Recently, having saved up my pennies, I decided to buy my horse a nice new bridle. I knew what I wanted and phoned the supplier. I said I would like one without a noseband, which they did not offer – they all came with nosebands. She went on to explain (with some considerable force) that a noseband was a necessity and that horses benefit from the support they provide. In the spirit of being a good learner I tried to listen with an open mind. I then looked at their website and saw a photo that looked very much like the first in the series of photos shown here, and wondered what level of support the horse was getting? What it ‘looks’ like is a jaw forcibly closed shut, the pliable nasal bones being squeezed hard and the highly sensitive cranial nerves crushed with much intensity. I decided to take my business elsewhere.
The history of the noseband is an interesting one. It appears that before humans developed bits, they used nosebands to control and subdue horses. The use of the Serrata in some countries is still testament to the ability of harsh nosebands on sensitive noses to dominate stallions, for instance. However, over time the noseband developed into a flat piece of leather which can be seen in the plates illustrating classical texts. According to a series of useful articles in “Eurodressage, ‘The noseband which soon after its invention began to dominate until the 1970s was the dropped noseband or how the Germans call it, the “Hanoverian noseband’. The dropped noseband can still be seen in use in the Spanish Riding School and some other grand European classical schools. In the 1970’s, primarily in response to jump riders using them, flash and grackle nosebands became increasingly popular. I have heard some jump riders say that a noseband serves to protect a horse’s lower jaw if he falls over a jump. Some people say that a flash stabilises the bit in the horses mouth. I know of other riders who use nosebands to stop horses crossing their jaws, getting their tongue over the bit, grinding their teeth. Or simply to increase the control the rider has with their hands. It’s seen as a fault in the horse that the noseband will correct.
In the Ecole de Legerete we don’t ‘use’ nosebands for the precisely the opposite reason. We want to know what our horse thinks about the hands of the rider. Because that’s all he’s doing when he’s grinding his teeth or getting his tongue over the bit – telling you the truth about how the hands of riders have felt to him. If you can listen to his side of the story, you can present him an alternative that feels better to him; rather than trying to cover it up with a tight noseband. We also commit to using our hands only acting upwards on the corner of the horse’s lips. This means that the backwards pressure on tongue, bars and lower jaw that horses find so aversive is not an issue. Very often, this simple change in the way we present our hands removes the need for nosebands to cover up the horse’s displeasure. He is no longer unhappy, as we are no longer the source of discomfort or even pain. In fact, we could be the source of comfort…Because, in this way of training we actively prioritise the mobilisation of the horse’s jaw. We want our horse to ‘talk to us’ down the reins by softly releasing his tongue up and down. The impact of this release is on the whole horse – with a tongue that is not held down by a bit or a jaw clamped shut with a noseband, the horse is able to keep his tongue, jaw, TMJ and associated apparatus in release, and this has a global effect.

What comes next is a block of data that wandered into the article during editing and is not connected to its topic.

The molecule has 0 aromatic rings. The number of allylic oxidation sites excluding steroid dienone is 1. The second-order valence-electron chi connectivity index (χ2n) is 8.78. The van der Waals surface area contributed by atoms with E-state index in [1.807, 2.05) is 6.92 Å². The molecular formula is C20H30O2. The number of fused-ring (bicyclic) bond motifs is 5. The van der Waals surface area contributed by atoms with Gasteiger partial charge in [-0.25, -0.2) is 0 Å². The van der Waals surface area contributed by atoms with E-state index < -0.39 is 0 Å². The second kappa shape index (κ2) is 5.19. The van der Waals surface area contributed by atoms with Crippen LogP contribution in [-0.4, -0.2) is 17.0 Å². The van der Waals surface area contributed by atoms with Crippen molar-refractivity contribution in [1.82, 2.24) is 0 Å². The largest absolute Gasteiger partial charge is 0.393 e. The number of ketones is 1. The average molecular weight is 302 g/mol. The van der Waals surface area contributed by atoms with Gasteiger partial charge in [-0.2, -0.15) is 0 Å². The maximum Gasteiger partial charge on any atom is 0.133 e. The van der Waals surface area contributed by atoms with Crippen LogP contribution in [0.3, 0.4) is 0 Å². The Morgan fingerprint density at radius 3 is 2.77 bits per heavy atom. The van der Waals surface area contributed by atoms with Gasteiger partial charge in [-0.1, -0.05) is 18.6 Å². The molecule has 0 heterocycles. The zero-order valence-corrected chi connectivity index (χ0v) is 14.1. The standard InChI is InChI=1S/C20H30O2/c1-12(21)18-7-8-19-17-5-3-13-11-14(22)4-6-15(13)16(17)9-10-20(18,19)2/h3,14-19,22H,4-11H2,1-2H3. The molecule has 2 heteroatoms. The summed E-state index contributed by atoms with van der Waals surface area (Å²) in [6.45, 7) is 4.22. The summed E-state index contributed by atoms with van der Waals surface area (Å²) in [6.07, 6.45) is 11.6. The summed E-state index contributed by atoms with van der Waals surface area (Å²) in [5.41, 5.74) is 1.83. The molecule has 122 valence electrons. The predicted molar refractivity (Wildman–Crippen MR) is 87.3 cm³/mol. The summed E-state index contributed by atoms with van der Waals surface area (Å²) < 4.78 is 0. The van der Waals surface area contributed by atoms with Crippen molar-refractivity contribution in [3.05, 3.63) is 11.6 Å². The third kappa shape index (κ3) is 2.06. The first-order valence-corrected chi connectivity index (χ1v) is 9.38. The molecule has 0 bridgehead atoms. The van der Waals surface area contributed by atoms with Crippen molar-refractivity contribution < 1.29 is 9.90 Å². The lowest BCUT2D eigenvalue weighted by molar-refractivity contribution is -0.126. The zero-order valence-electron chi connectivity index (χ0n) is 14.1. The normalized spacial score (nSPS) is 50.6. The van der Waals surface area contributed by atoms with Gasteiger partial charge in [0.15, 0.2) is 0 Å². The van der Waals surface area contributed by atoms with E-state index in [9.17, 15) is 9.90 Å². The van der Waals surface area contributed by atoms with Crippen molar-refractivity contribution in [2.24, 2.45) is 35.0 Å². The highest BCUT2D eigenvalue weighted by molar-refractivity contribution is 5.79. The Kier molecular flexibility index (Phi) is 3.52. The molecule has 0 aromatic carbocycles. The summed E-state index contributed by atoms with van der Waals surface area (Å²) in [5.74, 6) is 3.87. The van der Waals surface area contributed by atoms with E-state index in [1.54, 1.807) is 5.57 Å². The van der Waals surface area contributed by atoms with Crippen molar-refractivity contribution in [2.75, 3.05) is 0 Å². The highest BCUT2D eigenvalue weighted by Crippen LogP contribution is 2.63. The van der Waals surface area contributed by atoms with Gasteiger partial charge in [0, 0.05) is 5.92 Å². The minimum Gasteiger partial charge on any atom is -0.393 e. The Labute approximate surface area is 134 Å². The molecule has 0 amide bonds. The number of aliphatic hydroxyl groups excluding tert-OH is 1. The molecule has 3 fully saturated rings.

As a body worker, I look for licking and chewing as a sign that the horse is letting go of tension in his body. By using the bit to promote this response we can create relaxation as the first response to our hands. This has a ripple effect on the entire body of the horse. We don’t want to use tight nosebands as we want the sensitivity of our hands to converse with the sensitivity of the horse’s mouth. If your lovely new bridle has a noseband on it, don’t worry, just have it loose – although you will need to ditch the flash. I have found that old flashes are useful for fixing many things around a farm, or can be a small dogs collar if you have any small dogs.
Written by Kate Sandel